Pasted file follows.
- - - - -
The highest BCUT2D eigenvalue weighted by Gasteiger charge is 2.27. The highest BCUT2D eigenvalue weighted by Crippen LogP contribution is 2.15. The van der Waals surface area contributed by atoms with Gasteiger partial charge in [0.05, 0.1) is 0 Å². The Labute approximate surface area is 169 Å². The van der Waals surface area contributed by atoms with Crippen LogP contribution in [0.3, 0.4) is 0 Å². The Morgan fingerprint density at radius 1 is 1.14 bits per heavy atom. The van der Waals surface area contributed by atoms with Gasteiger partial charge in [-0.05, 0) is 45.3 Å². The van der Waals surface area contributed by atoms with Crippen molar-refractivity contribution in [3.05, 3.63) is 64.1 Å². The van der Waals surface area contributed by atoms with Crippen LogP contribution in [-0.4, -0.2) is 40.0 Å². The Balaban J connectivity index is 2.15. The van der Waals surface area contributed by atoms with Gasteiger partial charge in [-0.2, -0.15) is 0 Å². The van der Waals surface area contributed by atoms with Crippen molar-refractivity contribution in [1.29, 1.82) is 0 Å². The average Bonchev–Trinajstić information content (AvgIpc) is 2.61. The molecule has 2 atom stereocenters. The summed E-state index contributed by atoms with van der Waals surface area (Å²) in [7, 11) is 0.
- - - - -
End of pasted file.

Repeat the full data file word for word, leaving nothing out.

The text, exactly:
The highest BCUT2D eigenvalue weighted by Gasteiger charge is 2.27. The highest BCUT2D eigenvalue weighted by Crippen LogP contribution is 2.15. The van der Waals surface area contributed by atoms with Gasteiger partial charge in [0.05, 0.1) is 0 Å². The Labute approximate surface area is 169 Å². The van der Waals surface area contributed by atoms with Crippen LogP contribution in [0.3, 0.4) is 0 Å². The Morgan fingerprint density at radius 1 is 1.14 bits per heavy atom. The van der Waals surface area contributed by atoms with Gasteiger partial charge in [-0.05, 0) is 45.3 Å². The van der Waals surface area contributed by atoms with Crippen molar-refractivity contribution in [3.05, 3.63) is 64.1 Å². The van der Waals surface area contributed by atoms with Crippen LogP contribution in [-0.4, -0.2) is 40.0 Å². The Balaban J connectivity index is 2.15. The van der Waals surface area contributed by atoms with Gasteiger partial charge in [-0.2, -0.15) is 0 Å². The van der Waals surface area contributed by atoms with Crippen molar-refractivity contribution in [1.29, 1.82) is 0 Å². The average Bonchev–Trinajstić information content (AvgIpc) is 2.61. The molecule has 2 atom stereocenters. The summed E-state index contributed by atoms with van der Waals surface area (Å²) in [7, 11) is 0.